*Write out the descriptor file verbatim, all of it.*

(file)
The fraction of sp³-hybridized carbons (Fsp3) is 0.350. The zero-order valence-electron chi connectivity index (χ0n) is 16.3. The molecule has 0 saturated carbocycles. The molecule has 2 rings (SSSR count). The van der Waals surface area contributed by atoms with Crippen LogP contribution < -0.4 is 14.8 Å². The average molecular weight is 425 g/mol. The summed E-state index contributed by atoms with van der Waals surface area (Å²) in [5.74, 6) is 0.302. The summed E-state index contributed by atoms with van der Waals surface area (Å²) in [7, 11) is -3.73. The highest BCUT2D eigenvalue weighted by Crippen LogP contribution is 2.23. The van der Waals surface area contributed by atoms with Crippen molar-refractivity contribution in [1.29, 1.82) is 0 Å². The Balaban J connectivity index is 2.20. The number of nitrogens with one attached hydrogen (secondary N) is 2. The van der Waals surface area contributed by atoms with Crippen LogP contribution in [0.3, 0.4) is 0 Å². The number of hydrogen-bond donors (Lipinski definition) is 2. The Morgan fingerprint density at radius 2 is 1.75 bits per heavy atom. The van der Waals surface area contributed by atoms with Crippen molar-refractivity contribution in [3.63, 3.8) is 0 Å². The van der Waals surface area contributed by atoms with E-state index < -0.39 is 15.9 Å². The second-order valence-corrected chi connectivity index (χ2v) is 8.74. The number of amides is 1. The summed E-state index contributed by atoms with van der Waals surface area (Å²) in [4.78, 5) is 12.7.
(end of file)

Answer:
The fraction of sp³-hybridized carbons (Fsp3) is 0.350. The zero-order valence-electron chi connectivity index (χ0n) is 16.3. The molecule has 0 saturated carbocycles. The molecule has 2 rings (SSSR count). The van der Waals surface area contributed by atoms with Crippen LogP contribution < -0.4 is 14.8 Å². The average molecular weight is 425 g/mol. The summed E-state index contributed by atoms with van der Waals surface area (Å²) in [5.74, 6) is 0.302. The summed E-state index contributed by atoms with van der Waals surface area (Å²) in [7, 11) is -3.73. The highest BCUT2D eigenvalue weighted by Crippen LogP contribution is 2.23. The van der Waals surface area contributed by atoms with Crippen molar-refractivity contribution in [1.29, 1.82) is 0 Å². The Balaban J connectivity index is 2.20. The number of nitrogens with one attached hydrogen (secondary N) is 2. The van der Waals surface area contributed by atoms with Crippen LogP contribution in [0.3, 0.4) is 0 Å². The number of hydrogen-bond donors (Lipinski definition) is 2. The Morgan fingerprint density at radius 2 is 1.75 bits per heavy atom. The van der Waals surface area contributed by atoms with Crippen molar-refractivity contribution in [3.63, 3.8) is 0 Å². The van der Waals surface area contributed by atoms with E-state index < -0.39 is 15.9 Å². The second-order valence-corrected chi connectivity index (χ2v) is 8.74. The number of amides is 1. The summed E-state index contributed by atoms with van der Waals surface area (Å²) in [4.78, 5) is 12.7.